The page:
A Parent’s Perspective: “Brown Bear, Brown Bear, What Do You See?”


Brown Bear, Brown Bear, What Do You See?, written by Bill Martin Jr. and illustrated by Eric Carle, was originally published in 1967. This beloved children’s book has been translated into 31 languages and has sold more than 16 million copies. If you have a small child, or ever were a small child, or have heard of the concept of small children, you are familiar with Brown Bear, Brown Bear. So what is it about this particular story that has made it a mainstay on toddlers’ bookshelves for over 50 years?

This is a gif of my kid. (Sally Brooks)

I have no fucking clue.


Bear, B. Bear starts with us, the audience, asking our titular character, Brown Bear what he sees. He answers that he sees a red bird looking at him.


Turn the page and we do in fact see a red bird, who, when questioned, tells us that she sees a yellow duck. Set aside that the question we should be asking these variously colored animals is HOLY SHIT, HOW CAN YOU TALK?, over the next seven pages the audience asks, “What can you see?” of a yellow duck, blue horse, green frog, purple cat, white dog, black sheep, and goldfish.

The first real twist of the book comes when the goldfish reveals that what he sees is not another animal, but instead a teacher looking at him. Surprising, because all this time the reader assumes they are out in nature, maybe at a zoo, but instead we’re in some kind of classroom? A classroom that has zero health codes or concern for the animal food chain, at that.

The teacher says she sees children and the children see…


Unfortunately, the children just see all the animals we already talked about.


And that’s it. That’s the whole book. Like, for real. 16 million copies sold.


Some will argue that the beauty in Brown Bear’s story is its simplicity. After all, this is a book for small children and they are notoriously bad at following complicated plots. Try watching Cloud Atlas with a 2-year-old and I guarantee they won’t even notice that the film subtly shifts genres with each storyline. But beyond the very basic lessons of animals and colors– a confusing lesson at that, since I’ve never seen a purple cat outside of the time my friend’s kid took a marker to Mr. Mittens—Brown Bear doesn’t have much to offer. There are a lot of books that help kids with colors and animals that haven’t found a fraction of the success of Brown Bear and some of them even manage to throw in a story line for funsies.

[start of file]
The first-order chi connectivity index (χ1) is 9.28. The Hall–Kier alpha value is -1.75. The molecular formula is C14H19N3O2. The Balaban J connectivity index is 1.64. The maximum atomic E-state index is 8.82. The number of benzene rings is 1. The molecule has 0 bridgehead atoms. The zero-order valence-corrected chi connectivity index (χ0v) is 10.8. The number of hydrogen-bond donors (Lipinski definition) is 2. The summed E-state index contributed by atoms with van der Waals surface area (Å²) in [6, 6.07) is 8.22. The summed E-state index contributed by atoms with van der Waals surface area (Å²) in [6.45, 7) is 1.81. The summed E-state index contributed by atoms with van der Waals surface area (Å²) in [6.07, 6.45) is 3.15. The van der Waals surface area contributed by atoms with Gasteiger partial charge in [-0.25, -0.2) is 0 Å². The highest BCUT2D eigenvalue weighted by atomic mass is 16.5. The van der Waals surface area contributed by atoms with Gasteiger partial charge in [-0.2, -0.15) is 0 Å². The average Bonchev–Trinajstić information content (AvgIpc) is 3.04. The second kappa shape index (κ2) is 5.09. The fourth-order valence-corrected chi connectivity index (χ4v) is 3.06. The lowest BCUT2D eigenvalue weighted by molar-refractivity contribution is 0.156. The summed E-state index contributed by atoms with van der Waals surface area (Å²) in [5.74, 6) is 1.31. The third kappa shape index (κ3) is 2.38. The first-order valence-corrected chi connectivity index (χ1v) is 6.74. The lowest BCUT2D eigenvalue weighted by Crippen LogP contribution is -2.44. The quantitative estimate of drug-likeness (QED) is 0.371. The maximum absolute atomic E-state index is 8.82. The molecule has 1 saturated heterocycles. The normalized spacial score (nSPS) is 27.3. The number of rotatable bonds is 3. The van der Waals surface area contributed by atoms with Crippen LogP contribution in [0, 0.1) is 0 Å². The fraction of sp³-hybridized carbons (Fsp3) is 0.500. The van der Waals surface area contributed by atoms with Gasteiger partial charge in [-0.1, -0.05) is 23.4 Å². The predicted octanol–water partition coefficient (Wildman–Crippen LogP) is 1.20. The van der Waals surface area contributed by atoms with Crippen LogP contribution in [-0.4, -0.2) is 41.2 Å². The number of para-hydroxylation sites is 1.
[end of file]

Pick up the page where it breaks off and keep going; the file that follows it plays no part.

I would argue that the story in Brown Bear, if you can even call it that, raises more questions than it answers—particularly when it comes to logistics. Think about it- the audience asks Brown Bear what he sees and he says that he sees a red bird looking at him, but when we ask Red Bird what she sees, she makes no mention of looking at a bear and instead says she sees a yellow duck. If we are to believe Brown Bear that Red Bird really is looking at him, and believe Red Bird that she is seeing Yellow Duck (and so on and so on, since every animal names a different animal from the one who they are supposedly looking at), then where are all of these animals standing to make this possible? Are they on some sort of risers? And where are the children so that they are situated to see all of these animals and their teacher? After some pretty advanced logistics engineering (and approximately 3 IPAs), this is the best I could come up with, and it still doesn’t answer the question of how the children can be seeing every animal, all at once.

This is a chart I spent approx. 18 hours making (Sally Brooks' Beautiful Mind)

Bottom Line

Brown Bear, Brown Bear is at the same time too simplistic and too complicated. Plus, that drawing of the teacher gives me nightmares.


The unfortunate truth is that my kid loves Brown Bear and yours probably will, too. My kid also loves watching a video of me making fart noises and spinning in circles, but that doesn’t mean it’s actually good (it is) (but Brown Bear isn’t).

Big Dad Rides Small Bike as a Tribute to Late Daughter

(JustGiving/Peter Williams)

On Friday at 10am, Peter Williams of Penzance, England began his 211-mile ride to raise money for The Brain Tumour Charity.

In 2015, Peter lost his 7-year-old daughter, Ellie, to a rare form of brain cancer, only six months after she was diagnosed.

He decided to begin his ride at Bristol Children’s Hospital where Ellie was treated. He’s also honoring his daughter by making the entire trip on her little pink bike, which is only 20″ high. Given Peter is 6 feet tall, that’s going to make for an additional challenge, but he’s up for it. He estimates the ride from Bristol to Land’s End will take him a week to complete.

Aside from a small modification to the bike’s seat, he’ll be riding the bike as-is. “My knees clear the handlebars by about half an inch so it’s going to be really tight, but it’s a great bike,” he told the BBC.

Ellie loved cycling and impressed her dad at age three, when she was able to ride without training wheels.

(JustGiving/Peter Williams)

The bike he’ll be riding was her pride and joy – a present she received for her last Christmas.

So far Peter has raised £22,499 (roughly $30K US) through his JustGiving campaign, already doubling his £10,000 target.

What a guy! What a dad! Go, Peter, go!

If you’d like donate to Peter’s campaign, visit his JustGiving page.